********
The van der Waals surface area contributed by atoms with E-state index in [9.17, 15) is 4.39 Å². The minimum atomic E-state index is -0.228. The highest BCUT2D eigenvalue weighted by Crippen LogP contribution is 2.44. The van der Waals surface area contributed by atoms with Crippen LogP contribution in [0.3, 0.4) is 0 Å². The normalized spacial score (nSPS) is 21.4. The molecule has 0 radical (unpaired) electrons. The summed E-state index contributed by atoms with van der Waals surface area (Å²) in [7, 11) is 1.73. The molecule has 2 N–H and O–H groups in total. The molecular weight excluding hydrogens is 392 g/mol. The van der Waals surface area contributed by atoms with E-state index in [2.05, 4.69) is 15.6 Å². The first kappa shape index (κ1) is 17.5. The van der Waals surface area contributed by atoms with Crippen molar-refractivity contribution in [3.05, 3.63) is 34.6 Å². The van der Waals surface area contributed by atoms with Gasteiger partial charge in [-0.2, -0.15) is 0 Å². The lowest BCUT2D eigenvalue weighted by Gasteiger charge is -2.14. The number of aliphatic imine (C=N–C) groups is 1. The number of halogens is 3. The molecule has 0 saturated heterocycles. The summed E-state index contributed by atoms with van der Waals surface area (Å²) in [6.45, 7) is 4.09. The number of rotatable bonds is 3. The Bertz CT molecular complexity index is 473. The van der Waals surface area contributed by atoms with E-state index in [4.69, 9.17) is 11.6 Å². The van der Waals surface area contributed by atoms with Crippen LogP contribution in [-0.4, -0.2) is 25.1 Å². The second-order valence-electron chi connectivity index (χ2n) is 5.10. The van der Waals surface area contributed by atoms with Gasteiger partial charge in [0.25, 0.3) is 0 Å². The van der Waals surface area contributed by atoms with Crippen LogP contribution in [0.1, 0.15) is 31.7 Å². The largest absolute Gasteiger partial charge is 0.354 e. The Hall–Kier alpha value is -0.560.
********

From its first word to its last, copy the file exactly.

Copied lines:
The van der Waals surface area contributed by atoms with E-state index in [9.17, 15) is 4.39 Å². The minimum atomic E-state index is -0.228. The highest BCUT2D eigenvalue weighted by Crippen LogP contribution is 2.44. The van der Waals surface area contributed by atoms with Crippen LogP contribution in [0.3, 0.4) is 0 Å². The normalized spacial score (nSPS) is 21.4. The molecule has 0 radical (unpaired) electrons. The summed E-state index contributed by atoms with van der Waals surface area (Å²) in [7, 11) is 1.73. The molecule has 2 N–H and O–H groups in total. The molecular weight excluding hydrogens is 392 g/mol. The van der Waals surface area contributed by atoms with E-state index in [2.05, 4.69) is 15.6 Å². The first kappa shape index (κ1) is 17.5. The van der Waals surface area contributed by atoms with Crippen molar-refractivity contribution in [3.05, 3.63) is 34.6 Å². The van der Waals surface area contributed by atoms with Gasteiger partial charge in [-0.2, -0.15) is 0 Å². The lowest BCUT2D eigenvalue weighted by Gasteiger charge is -2.14. The number of aliphatic imine (C=N–C) groups is 1. The number of halogens is 3. The molecule has 0 saturated heterocycles. The summed E-state index contributed by atoms with van der Waals surface area (Å²) in [6.45, 7) is 4.09. The number of rotatable bonds is 3. The Bertz CT molecular complexity index is 473. The van der Waals surface area contributed by atoms with E-state index in [4.69, 9.17) is 11.6 Å². The van der Waals surface area contributed by atoms with Crippen LogP contribution in [-0.4, -0.2) is 25.1 Å². The second-order valence-electron chi connectivity index (χ2n) is 5.10. The van der Waals surface area contributed by atoms with Gasteiger partial charge in [0.25, 0.3) is 0 Å². The van der Waals surface area contributed by atoms with Crippen LogP contribution in [0.1, 0.15) is 31.7 Å². The largest absolute Gasteiger partial charge is 0.354 e. The Hall–Kier alpha value is -0.560.